Trump and Xi did not take questions at an event during Trump's visit to the country, The Associated Press reported.

CNN reported that former President Barack ObamaBarack Hussein ObamaRepublicans bail on Coffman to invest in Miami seat Five takeaways from the first North Dakota Senate debate Live coverage: Heitkamp faces Cramer in high-stakes North Dakota debate MORE did not take questions during his first visit to China, but former presidents George W. Bush and Bill Clinton did.

White House press secretary Sarah Huckabee Sanders said the Chinese wanted to avoid questions. 

Read about that here.


While in China, Trump also blamed past administrations instead of Beijing for "unfair" trade practices, offering a starkly different tone from the rhetoric he used during his campaign, when he repeatedly railed against the nation about trade.

Trump said during an event in Beijing that he does not place blame on China for what he described as "one-sided and unfair" trade practices, noting he gives "China great credit." 

Read that story here.


And Russia says a potential meeting between President Trump and Russian President Vladimir Putin is still being negotiated.

Read about that here.


SENATE PANEL STALLS NOMINEE WHO CALLED ASSAULT WEAPON SALES 'INSANE': The Senate Armed Services Committee on Thursday declined to move forward with a top Defense Department nominee after he made bold comments on gun control and military abortion policy during a committee hearing earlier this week.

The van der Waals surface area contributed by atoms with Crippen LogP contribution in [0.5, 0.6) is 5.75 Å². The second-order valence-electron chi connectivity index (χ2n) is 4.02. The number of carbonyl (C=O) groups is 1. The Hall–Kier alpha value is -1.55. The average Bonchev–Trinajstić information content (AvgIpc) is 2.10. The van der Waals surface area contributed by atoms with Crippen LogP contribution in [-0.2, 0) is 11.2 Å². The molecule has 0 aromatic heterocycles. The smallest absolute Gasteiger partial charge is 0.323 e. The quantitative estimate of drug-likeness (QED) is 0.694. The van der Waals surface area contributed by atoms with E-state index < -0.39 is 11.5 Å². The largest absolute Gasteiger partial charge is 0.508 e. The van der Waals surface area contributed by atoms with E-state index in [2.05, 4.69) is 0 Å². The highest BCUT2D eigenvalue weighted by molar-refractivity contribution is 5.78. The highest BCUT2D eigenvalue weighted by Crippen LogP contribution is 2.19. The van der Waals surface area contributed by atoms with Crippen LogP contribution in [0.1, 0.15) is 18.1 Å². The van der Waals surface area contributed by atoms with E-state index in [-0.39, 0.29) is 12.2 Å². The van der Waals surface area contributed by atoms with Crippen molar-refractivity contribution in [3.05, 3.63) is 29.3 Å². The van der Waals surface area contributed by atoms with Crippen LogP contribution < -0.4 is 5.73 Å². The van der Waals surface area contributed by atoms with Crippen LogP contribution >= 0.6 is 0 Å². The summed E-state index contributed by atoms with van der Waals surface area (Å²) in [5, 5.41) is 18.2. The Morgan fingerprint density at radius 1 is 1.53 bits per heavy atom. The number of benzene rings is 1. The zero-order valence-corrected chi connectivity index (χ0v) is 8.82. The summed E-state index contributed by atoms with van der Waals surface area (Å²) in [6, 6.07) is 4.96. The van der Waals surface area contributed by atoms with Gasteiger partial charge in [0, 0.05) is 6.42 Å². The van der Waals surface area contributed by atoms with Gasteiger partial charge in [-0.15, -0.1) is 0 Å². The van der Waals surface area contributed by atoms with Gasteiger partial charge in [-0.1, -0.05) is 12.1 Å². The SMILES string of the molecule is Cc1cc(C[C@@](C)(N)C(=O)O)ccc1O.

Committee Chairman Sen. John McCainJohn Sidney McCainMeghan McCain calls Russian attacks against her father the 'highest compliment' to her family Arizona Dems hope higher Latino turnout will help turn the state blue McConnell: GOP could try to repeal ObamaCare again after midterms MORE (R-Ariz.) told reporters that lawmakers still "have a number of questions" -- specifically on "guns and abortions" -- for Dean Winslow, the nominee for assistant secretary of Defense for health affairs.

Winslow during a Tuesday hearing said he thinks it's "insane" that civilians can buy assault rifles in the United States. That remark came just days after a deadly mass shooting in Texas.

"That's the way we do business," McCain said of not yet moving forward Winslow's nomination. "We have people before the committee, if there's additional questions we honor other members' right to ask additional questions and get answers."

Read the rest of McCain's comments here.



-- The Hill: New Pentagon acquisition head to explore foreign technology in UAE

-- The Hill: Pentagon: Niger ambush investigation to finish in January

-- The Hill: Senate panel delays vote on Trump's Homeland Security pick

-- The Hill: Monopoly critics decry 'Amazon amendment'

-- The Hill: Navy to carry out rare exercise over Sea of Japan

-- The Hill: Former Pentagon chief: Immigrant troops should have pathway to citizenship


Please send tips and comments to Rebecca Kheel, rkheel@thehill.com, and Ellen Mitchell, emitchell@thehill.com.

Follow us on Twitter: @thehill@Rebecca_H_K@EllenMitchell23